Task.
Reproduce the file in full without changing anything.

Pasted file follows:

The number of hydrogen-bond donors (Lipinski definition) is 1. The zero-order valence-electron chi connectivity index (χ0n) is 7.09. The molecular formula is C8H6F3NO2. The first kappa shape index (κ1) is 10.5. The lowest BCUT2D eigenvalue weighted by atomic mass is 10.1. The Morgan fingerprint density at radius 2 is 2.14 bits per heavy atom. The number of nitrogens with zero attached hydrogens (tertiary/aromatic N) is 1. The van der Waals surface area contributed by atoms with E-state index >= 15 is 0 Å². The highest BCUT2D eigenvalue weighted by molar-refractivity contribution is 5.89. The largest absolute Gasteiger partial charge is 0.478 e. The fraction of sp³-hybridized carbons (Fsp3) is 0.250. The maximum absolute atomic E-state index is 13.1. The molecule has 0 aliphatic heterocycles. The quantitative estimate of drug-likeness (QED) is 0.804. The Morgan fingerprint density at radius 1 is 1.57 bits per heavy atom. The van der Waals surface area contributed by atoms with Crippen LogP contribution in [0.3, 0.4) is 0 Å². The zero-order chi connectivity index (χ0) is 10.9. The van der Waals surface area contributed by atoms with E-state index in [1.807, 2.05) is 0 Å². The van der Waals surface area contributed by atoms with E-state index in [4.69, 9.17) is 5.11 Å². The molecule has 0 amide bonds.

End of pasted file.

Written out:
The number of hydrogen-bond donors (Lipinski definition) is 1. The zero-order valence-electron chi connectivity index (χ0n) is 7.09. The molecular formula is C8H6F3NO2. The first kappa shape index (κ1) is 10.5. The lowest BCUT2D eigenvalue weighted by atomic mass is 10.1. The Morgan fingerprint density at radius 2 is 2.14 bits per heavy atom. The number of nitrogens with zero attached hydrogens (tertiary/aromatic N) is 1. The van der Waals surface area contributed by atoms with E-state index >= 15 is 0 Å². The highest BCUT2D eigenvalue weighted by molar-refractivity contribution is 5.89. The largest absolute Gasteiger partial charge is 0.478 e. The fraction of sp³-hybridized carbons (Fsp3) is 0.250. The maximum absolute atomic E-state index is 13.1. The molecule has 0 aliphatic heterocycles. The quantitative estimate of drug-likeness (QED) is 0.804. The Morgan fingerprint density at radius 1 is 1.57 bits per heavy atom. The van der Waals surface area contributed by atoms with Crippen LogP contribution in [0.3, 0.4) is 0 Å². The zero-order chi connectivity index (χ0) is 10.9. The van der Waals surface area contributed by atoms with E-state index in [1.807, 2.05) is 0 Å². The van der Waals surface area contributed by atoms with E-state index in [4.69, 9.17) is 5.11 Å². The molecule has 0 amide bonds.